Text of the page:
With a befitting house close to the fish ponds and two of his children already in the university, the native of Basa in Kogi State could beat his chest that his family was right on the corridors of comfort.
Unfortunately, the prosperity within Ajinzo’s reach came to a shocking end in the early hours of Monday when his fishery and residence were brought down in one fell swoop by some suspected land grabbers who invaded the community and demolished about 400 buildings.
For several hours, the father of five was left in a daze, watching helplessly as the fortunes he toiled to build for years crumbled under the heavy blades of bulldozers. “Everything is gone,” Ajinzo said in a low voice fraught with gloom and hopelessness.
Down and disorganised, Ajinzo was lost in the enormity of the downfall that has cruelly beset him as he narrated his ordeal to Saturday PUNCH at an apartment on Golf Road – some distance away from his demolished residence – where he and his family now squat with a friend. “I have 17 big fish ponds filled with fish, and a hatchery with a capacity of 400,000 fish per cycle,” he began.
“The farm and the residential building were on three plots of land. The demolition came suddenly and I could not evacuate anything. The pieces of fish destroyed were worth N2.5m. They were ripe for sale. I came here in 2009. I built a house and was living there with my wife, our five children and my younger brother. Now, we are squatting in a friend’s house while our luggage is on an open land.
“I read fishery but I could not secure employment from government after I graduated. I laboured so hard to establish myself, but now everything is gone. There is absolutely nothing for me to hold on to. Two of my children are in the university, studying medicine and surgery. Two others are in secondary school while the last child just finished primary school. This is the business I relied on to take care of them.”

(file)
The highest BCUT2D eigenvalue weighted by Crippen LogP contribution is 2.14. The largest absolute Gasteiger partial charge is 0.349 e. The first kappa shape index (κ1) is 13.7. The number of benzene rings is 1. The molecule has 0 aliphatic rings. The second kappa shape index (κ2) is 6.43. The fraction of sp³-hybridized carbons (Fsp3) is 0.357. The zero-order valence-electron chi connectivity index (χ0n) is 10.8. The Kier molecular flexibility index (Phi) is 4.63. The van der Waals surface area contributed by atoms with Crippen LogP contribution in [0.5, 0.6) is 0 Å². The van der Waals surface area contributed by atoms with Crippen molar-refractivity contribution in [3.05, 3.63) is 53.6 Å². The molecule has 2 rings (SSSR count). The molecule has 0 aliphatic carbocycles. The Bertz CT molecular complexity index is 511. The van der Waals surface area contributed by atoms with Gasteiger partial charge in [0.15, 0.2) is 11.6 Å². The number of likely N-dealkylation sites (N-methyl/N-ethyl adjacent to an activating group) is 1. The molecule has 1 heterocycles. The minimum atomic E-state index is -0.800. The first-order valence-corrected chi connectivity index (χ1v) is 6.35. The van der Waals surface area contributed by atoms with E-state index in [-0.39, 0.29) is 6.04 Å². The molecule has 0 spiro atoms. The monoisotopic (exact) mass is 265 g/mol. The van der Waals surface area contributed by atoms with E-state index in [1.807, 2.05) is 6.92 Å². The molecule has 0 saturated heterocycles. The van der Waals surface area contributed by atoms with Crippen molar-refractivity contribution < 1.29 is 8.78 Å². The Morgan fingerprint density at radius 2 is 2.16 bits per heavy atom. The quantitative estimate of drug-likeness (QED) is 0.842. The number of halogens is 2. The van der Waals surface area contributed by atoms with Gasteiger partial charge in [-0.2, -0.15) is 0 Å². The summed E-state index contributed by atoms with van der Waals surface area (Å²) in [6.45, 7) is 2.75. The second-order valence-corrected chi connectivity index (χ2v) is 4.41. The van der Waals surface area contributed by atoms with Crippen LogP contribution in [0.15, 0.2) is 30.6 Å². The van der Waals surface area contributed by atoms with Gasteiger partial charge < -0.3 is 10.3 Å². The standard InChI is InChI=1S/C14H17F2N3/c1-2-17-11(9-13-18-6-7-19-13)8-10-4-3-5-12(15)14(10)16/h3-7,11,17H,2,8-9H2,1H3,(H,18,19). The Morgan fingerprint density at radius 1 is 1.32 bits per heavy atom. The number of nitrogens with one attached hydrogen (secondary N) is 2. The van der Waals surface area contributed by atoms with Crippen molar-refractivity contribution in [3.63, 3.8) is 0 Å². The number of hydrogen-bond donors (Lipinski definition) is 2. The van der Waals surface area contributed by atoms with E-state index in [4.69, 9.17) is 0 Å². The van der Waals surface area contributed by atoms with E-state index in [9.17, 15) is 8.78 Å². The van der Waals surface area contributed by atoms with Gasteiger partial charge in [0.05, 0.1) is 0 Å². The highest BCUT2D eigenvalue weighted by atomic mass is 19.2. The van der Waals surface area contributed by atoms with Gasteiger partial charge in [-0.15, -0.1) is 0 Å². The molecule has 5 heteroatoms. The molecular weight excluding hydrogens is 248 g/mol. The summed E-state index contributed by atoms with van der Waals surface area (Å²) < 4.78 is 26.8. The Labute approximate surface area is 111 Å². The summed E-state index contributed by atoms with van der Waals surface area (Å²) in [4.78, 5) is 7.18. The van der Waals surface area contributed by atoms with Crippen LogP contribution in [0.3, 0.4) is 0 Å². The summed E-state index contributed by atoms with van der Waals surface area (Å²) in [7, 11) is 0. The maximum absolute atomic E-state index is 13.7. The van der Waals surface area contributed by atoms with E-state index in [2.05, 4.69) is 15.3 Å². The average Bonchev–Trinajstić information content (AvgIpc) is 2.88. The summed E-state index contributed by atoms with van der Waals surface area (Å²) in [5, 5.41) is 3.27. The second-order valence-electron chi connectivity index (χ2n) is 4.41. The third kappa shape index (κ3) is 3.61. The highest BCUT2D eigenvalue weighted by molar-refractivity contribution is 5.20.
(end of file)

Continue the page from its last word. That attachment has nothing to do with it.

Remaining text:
In the coming months or even years, Arinzo would need divine intervention to wriggle his way out of the terrible situation he has found himself. Sadly, he has little or no hope of getting justice by way of compensation from the perpetrators.
“I, like other affected landlords, want justice but I doubt if we can get it in this country where some people could violate a court order and bring bulldozers to destroy our buildings. We called the police but we did not get any response.
“I am consoling myself with the thought that I can’t commit suicide and that I need to be a man. I wonder if this country is worth living in,” he added.
Demolition in violation of court order
Our correspondent learnt that the massive demolition in the community was the height of a dispute that started about 10 years ago when a company – Toll System Limited – met with the residents and asked them to vacate the place, claiming it had bought the land from the Lagos State Government.
The matter was taken to the state High Court in 2011 for determination but, like many land cases in the state and Nigeria in general, it has lingered for years. However, at the instance of residents complaining of threats to their lives, Justice J. O. Pedro in a ruling dated November 21, 2018 granted an accelerated hearing of the suit and ordered that “parties maintain status quo pending the determination of this suit.”
“The trial will come up on June 26, 2019 but our oppressors have flouted the court ruling and decided to operate with impunity. They came last Thursday with four bulldozers and started pulling down our buildings,” another affected resident, Francis Akpowenre, told Saturday PUNCH.
He added, “Almost all the buildings in the community have been demolished; more than 400 buildings were affected. This is a matter that is in court. They sent hoodlums guarded by policemen to the community. They have prevented us from coming into the community.”
A retired banker Akpowenre, had staked all his entitlements and savings to put up five buildings in the community. To guarantee the proper upkeep of his family of five, he used two of the buildings for a guesthouse and let out another two.
“I lived in the remaining two-bedroomed flat with my family members. Now, all my properties have been destroyed,” the 53-year-old man said, looking forlorn.
“The hoodlums didn’t allow me to pick anything. My buildings were demolished around 7am on Friday. They levelled them to the ground. What have I done? I laboured hard to acquire these properties. This is wickedness, but I have resigned myself to the sadness brought on me and my family. They brought policemen all the way from Gombe to supervise the demolition.